When my folio arrived, I was both pleased and disappointed. The folio looked wonderful, and felt as well-made as it looked. The quality of the leather was top-notch, and it lacked that very acrid chemical smell you sometimed get with leather goods. (Franklin-Christoph uses vegetable-tanned leather, which probably helps alleviate some of that “chemical” smell.)
I was disappointed, however, at the coloring of the leather. The F-C website photos show the brown/black folio with a fairly high degree of contrast between the dark black and the lighter brown leather colors. Either I had been sent the wrong folio, or they had changed the brown of the leather they used for the two-color combination, because the brown on my folio is barely distinguisable from the black. I think I can see some brown in the pieces that are supposed to be brown, but it didn’t look anything like the photos on the website. I was a little disappointed, but not enough to send it back.
The Command Center Folio exhibits several trademarks of the Franklin-Christoph design aesthetic. Made of top quality leather, with nice, taupe-colored stitching, the folio also features cut-off corners, reducing the possibility of damage to the folio corners over time. The front of the folio has a zippered flap, which could easily hold a cell phone, iPad Mini, Kindle, or other small electronic device. The back cover has an embossed Franklin-Christoph logo.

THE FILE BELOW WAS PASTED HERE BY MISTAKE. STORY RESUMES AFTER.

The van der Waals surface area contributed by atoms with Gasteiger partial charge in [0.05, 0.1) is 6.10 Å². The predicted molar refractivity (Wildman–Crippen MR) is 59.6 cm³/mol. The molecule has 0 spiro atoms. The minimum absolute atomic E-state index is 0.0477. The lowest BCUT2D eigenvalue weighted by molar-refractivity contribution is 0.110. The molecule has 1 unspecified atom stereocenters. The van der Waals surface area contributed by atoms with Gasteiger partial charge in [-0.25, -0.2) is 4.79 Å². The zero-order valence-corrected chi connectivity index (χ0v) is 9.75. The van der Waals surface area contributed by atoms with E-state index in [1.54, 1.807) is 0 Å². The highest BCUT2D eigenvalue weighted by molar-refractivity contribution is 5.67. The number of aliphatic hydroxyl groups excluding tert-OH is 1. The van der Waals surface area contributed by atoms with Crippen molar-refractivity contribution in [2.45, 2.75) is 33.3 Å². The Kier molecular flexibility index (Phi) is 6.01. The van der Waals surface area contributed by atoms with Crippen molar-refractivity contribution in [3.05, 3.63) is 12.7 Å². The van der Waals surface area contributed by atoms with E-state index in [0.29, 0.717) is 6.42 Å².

The folio employs a thick, elastic strap which can be used to hold the notebook closed. While I appreciate the though behind this particular feature, I find it to be more of a nuisance than a feature. I suppose if I carried around a lot of loose papers in my folio, I could see that as being a benefit. For the most part, I just found it annoying. In the end, I kept the elastic wrapped around the back flap only, so I could keep it out of the way.